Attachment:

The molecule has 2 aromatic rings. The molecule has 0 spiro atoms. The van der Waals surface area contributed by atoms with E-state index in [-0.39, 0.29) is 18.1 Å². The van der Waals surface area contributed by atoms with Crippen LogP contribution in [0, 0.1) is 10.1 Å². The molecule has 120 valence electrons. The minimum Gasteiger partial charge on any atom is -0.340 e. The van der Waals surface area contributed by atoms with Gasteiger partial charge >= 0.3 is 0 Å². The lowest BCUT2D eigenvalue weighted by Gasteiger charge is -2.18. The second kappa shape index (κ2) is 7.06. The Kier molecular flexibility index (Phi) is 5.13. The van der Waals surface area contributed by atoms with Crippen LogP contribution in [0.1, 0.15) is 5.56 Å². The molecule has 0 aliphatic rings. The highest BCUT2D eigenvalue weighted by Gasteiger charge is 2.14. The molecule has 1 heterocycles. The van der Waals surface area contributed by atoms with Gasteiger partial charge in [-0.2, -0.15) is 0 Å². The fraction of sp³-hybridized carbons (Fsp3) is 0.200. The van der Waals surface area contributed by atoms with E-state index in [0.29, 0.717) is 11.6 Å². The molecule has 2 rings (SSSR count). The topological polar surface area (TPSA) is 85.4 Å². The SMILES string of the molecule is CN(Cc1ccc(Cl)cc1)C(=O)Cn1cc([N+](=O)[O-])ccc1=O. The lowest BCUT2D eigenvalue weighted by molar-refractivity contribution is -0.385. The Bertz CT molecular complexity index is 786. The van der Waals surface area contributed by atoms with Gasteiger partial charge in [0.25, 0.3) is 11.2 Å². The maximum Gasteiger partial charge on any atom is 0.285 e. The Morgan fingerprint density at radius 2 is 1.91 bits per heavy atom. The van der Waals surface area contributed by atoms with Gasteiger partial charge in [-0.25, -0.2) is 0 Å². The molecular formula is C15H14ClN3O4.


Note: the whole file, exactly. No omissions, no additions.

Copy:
The molecule has 2 aromatic rings. The molecule has 0 spiro atoms. The van der Waals surface area contributed by atoms with E-state index in [-0.39, 0.29) is 18.1 Å². The van der Waals surface area contributed by atoms with Crippen LogP contribution in [0, 0.1) is 10.1 Å². The molecule has 120 valence electrons. The minimum Gasteiger partial charge on any atom is -0.340 e. The van der Waals surface area contributed by atoms with Gasteiger partial charge >= 0.3 is 0 Å². The lowest BCUT2D eigenvalue weighted by Gasteiger charge is -2.18. The second kappa shape index (κ2) is 7.06. The Kier molecular flexibility index (Phi) is 5.13. The van der Waals surface area contributed by atoms with Crippen LogP contribution in [0.1, 0.15) is 5.56 Å². The molecule has 0 aliphatic rings. The highest BCUT2D eigenvalue weighted by Gasteiger charge is 2.14. The molecule has 1 heterocycles. The van der Waals surface area contributed by atoms with Gasteiger partial charge in [-0.2, -0.15) is 0 Å². The fraction of sp³-hybridized carbons (Fsp3) is 0.200. The van der Waals surface area contributed by atoms with E-state index in [0.29, 0.717) is 11.6 Å². The molecule has 2 rings (SSSR count). The topological polar surface area (TPSA) is 85.4 Å². The SMILES string of the molecule is CN(Cc1ccc(Cl)cc1)C(=O)Cn1cc([N+](=O)[O-])ccc1=O. The lowest BCUT2D eigenvalue weighted by molar-refractivity contribution is -0.385. The Bertz CT molecular complexity index is 786. The van der Waals surface area contributed by atoms with Gasteiger partial charge in [0.25, 0.3) is 11.2 Å². The maximum Gasteiger partial charge on any atom is 0.285 e. The Morgan fingerprint density at radius 2 is 1.91 bits per heavy atom. The van der Waals surface area contributed by atoms with Gasteiger partial charge in [-0.25, -0.2) is 0 Å². The molecular formula is C15H14ClN3O4.